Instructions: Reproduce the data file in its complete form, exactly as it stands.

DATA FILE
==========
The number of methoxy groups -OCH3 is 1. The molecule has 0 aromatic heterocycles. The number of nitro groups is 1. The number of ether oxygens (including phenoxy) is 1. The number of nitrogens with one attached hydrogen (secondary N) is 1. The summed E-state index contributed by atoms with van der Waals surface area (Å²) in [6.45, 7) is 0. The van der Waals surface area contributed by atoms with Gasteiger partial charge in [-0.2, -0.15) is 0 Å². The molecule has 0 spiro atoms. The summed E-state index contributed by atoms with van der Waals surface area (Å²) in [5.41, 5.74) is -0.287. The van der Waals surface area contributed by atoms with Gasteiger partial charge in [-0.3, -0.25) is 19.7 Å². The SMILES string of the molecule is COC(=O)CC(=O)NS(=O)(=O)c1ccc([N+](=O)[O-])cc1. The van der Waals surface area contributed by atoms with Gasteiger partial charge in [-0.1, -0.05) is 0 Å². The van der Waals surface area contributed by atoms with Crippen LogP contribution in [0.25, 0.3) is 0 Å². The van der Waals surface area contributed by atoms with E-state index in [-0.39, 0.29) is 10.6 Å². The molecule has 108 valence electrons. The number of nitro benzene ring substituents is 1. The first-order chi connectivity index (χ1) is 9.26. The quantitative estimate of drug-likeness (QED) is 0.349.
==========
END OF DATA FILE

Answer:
The number of methoxy groups -OCH3 is 1. The molecule has 0 aromatic heterocycles. The number of nitro groups is 1. The number of ether oxygens (including phenoxy) is 1. The number of nitrogens with one attached hydrogen (secondary N) is 1. The summed E-state index contributed by atoms with van der Waals surface area (Å²) in [6.45, 7) is 0. The van der Waals surface area contributed by atoms with Gasteiger partial charge in [-0.2, -0.15) is 0 Å². The molecule has 0 spiro atoms. The summed E-state index contributed by atoms with van der Waals surface area (Å²) in [5.41, 5.74) is -0.287. The van der Waals surface area contributed by atoms with Gasteiger partial charge in [-0.3, -0.25) is 19.7 Å². The SMILES string of the molecule is COC(=O)CC(=O)NS(=O)(=O)c1ccc([N+](=O)[O-])cc1. The van der Waals surface area contributed by atoms with Gasteiger partial charge in [-0.1, -0.05) is 0 Å². The van der Waals surface area contributed by atoms with Crippen LogP contribution in [0.25, 0.3) is 0 Å². The van der Waals surface area contributed by atoms with E-state index in [-0.39, 0.29) is 10.6 Å². The molecule has 108 valence electrons. The number of nitro benzene ring substituents is 1. The first-order chi connectivity index (χ1) is 9.26. The quantitative estimate of drug-likeness (QED) is 0.349.